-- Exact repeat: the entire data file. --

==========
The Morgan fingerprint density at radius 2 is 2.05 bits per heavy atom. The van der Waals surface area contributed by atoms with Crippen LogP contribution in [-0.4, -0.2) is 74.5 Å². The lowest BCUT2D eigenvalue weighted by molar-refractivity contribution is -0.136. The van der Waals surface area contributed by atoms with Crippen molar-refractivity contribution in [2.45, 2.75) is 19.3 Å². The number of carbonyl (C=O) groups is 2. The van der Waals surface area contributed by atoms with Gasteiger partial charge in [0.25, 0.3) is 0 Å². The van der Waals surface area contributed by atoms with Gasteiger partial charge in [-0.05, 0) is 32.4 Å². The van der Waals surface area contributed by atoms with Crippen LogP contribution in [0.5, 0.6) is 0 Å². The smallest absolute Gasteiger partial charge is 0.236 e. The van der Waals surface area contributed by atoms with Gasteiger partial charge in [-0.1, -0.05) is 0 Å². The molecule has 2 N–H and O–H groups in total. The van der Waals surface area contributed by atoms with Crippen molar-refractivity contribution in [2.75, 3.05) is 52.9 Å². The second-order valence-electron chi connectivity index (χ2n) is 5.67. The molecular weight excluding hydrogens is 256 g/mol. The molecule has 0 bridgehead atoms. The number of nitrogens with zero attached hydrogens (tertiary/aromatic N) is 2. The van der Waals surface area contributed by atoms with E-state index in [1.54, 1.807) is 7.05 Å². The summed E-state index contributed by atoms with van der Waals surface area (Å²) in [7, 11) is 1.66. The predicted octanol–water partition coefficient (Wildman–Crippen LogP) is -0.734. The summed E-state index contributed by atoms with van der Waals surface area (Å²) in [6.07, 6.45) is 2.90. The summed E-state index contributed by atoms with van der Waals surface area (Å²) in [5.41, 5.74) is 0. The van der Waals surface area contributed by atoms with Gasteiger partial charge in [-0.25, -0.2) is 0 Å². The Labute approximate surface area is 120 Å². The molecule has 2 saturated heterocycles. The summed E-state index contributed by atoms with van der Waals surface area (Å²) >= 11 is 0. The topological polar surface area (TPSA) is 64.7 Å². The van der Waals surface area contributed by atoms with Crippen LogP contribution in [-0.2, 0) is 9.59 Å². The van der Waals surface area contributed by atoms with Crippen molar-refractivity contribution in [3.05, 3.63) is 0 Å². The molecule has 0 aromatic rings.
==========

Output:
The Morgan fingerprint density at radius 2 is 2.05 bits per heavy atom. The van der Waals surface area contributed by atoms with Crippen LogP contribution in [-0.4, -0.2) is 74.5 Å². The lowest BCUT2D eigenvalue weighted by molar-refractivity contribution is -0.136. The van der Waals surface area contributed by atoms with Crippen molar-refractivity contribution in [2.45, 2.75) is 19.3 Å². The number of carbonyl (C=O) groups is 2. The van der Waals surface area contributed by atoms with Gasteiger partial charge in [0.25, 0.3) is 0 Å². The van der Waals surface area contributed by atoms with Gasteiger partial charge in [-0.05, 0) is 32.4 Å². The van der Waals surface area contributed by atoms with Crippen LogP contribution in [0.5, 0.6) is 0 Å². The smallest absolute Gasteiger partial charge is 0.236 e. The van der Waals surface area contributed by atoms with Gasteiger partial charge in [-0.1, -0.05) is 0 Å². The molecule has 2 N–H and O–H groups in total. The van der Waals surface area contributed by atoms with Crippen molar-refractivity contribution in [2.75, 3.05) is 52.9 Å². The second-order valence-electron chi connectivity index (χ2n) is 5.67. The molecular weight excluding hydrogens is 256 g/mol. The molecule has 0 bridgehead atoms. The number of nitrogens with zero attached hydrogens (tertiary/aromatic N) is 2. The van der Waals surface area contributed by atoms with E-state index in [1.54, 1.807) is 7.05 Å². The summed E-state index contributed by atoms with van der Waals surface area (Å²) in [7, 11) is 1.66. The predicted octanol–water partition coefficient (Wildman–Crippen LogP) is -0.734. The summed E-state index contributed by atoms with van der Waals surface area (Å²) in [6.07, 6.45) is 2.90. The summed E-state index contributed by atoms with van der Waals surface area (Å²) in [5.41, 5.74) is 0. The van der Waals surface area contributed by atoms with Gasteiger partial charge in [-0.25, -0.2) is 0 Å². The Labute approximate surface area is 120 Å². The molecule has 2 saturated heterocycles. The summed E-state index contributed by atoms with van der Waals surface area (Å²) >= 11 is 0. The topological polar surface area (TPSA) is 64.7 Å². The van der Waals surface area contributed by atoms with Crippen LogP contribution in [-0.2, 0) is 9.59 Å². The van der Waals surface area contributed by atoms with Crippen molar-refractivity contribution in [3.05, 3.63) is 0 Å². The molecule has 0 aromatic rings.